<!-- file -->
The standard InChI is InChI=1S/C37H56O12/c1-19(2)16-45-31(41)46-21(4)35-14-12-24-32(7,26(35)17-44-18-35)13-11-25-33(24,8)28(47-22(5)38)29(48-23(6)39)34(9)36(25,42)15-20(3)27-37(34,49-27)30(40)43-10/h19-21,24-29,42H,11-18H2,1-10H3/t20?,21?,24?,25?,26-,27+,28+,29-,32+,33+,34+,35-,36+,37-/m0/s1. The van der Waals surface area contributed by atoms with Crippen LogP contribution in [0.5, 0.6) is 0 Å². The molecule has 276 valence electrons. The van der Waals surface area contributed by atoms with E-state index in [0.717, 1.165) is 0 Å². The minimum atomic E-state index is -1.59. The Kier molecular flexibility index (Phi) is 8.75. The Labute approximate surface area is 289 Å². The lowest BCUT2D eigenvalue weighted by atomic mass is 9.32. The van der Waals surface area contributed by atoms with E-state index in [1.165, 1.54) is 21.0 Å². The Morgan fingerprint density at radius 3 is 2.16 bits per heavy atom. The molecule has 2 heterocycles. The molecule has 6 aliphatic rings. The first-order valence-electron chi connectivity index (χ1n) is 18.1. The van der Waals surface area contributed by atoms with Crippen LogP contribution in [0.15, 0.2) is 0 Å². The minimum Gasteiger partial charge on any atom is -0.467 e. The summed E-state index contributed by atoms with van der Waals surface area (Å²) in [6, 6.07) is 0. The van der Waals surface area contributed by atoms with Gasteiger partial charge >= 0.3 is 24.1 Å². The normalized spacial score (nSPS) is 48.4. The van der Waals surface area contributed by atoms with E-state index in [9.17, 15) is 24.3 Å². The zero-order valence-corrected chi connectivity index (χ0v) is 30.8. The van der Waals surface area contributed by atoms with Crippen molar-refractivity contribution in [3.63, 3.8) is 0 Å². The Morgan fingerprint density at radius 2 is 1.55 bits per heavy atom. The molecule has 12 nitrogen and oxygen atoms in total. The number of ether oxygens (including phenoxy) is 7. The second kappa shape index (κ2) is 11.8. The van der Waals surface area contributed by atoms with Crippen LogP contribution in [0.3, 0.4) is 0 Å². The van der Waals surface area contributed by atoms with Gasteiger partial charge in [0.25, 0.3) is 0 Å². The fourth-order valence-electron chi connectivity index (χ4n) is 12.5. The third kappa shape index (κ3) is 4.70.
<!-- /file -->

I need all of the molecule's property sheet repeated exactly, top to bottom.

The standard InChI is InChI=1S/C37H56O12/c1-19(2)16-45-31(41)46-21(4)35-14-12-24-32(7,26(35)17-44-18-35)13-11-25-33(24,8)28(47-22(5)38)29(48-23(6)39)34(9)36(25,42)15-20(3)27-37(34,49-27)30(40)43-10/h19-21,24-29,42H,11-18H2,1-10H3/t20?,21?,24?,25?,26-,27+,28+,29-,32+,33+,34+,35-,36+,37-/m0/s1. The van der Waals surface area contributed by atoms with Crippen LogP contribution in [0.5, 0.6) is 0 Å². The molecule has 276 valence electrons. The van der Waals surface area contributed by atoms with E-state index in [0.717, 1.165) is 0 Å². The minimum atomic E-state index is -1.59. The Kier molecular flexibility index (Phi) is 8.75. The Labute approximate surface area is 289 Å². The lowest BCUT2D eigenvalue weighted by atomic mass is 9.32. The van der Waals surface area contributed by atoms with E-state index in [1.165, 1.54) is 21.0 Å². The Morgan fingerprint density at radius 3 is 2.16 bits per heavy atom. The molecule has 2 heterocycles. The molecule has 6 aliphatic rings. The first-order valence-electron chi connectivity index (χ1n) is 18.1. The van der Waals surface area contributed by atoms with Crippen LogP contribution in [0.15, 0.2) is 0 Å². The minimum Gasteiger partial charge on any atom is -0.467 e. The summed E-state index contributed by atoms with van der Waals surface area (Å²) in [6, 6.07) is 0. The van der Waals surface area contributed by atoms with Gasteiger partial charge >= 0.3 is 24.1 Å². The normalized spacial score (nSPS) is 48.4. The van der Waals surface area contributed by atoms with E-state index in [9.17, 15) is 24.3 Å². The zero-order valence-corrected chi connectivity index (χ0v) is 30.8. The van der Waals surface area contributed by atoms with Crippen molar-refractivity contribution in [3.63, 3.8) is 0 Å². The Morgan fingerprint density at radius 2 is 1.55 bits per heavy atom. The molecule has 12 nitrogen and oxygen atoms in total. The number of ether oxygens (including phenoxy) is 7. The second kappa shape index (κ2) is 11.8. The van der Waals surface area contributed by atoms with Crippen LogP contribution in [0.3, 0.4) is 0 Å². The van der Waals surface area contributed by atoms with Gasteiger partial charge in [0.25, 0.3) is 0 Å². The fourth-order valence-electron chi connectivity index (χ4n) is 12.5. The third kappa shape index (κ3) is 4.70.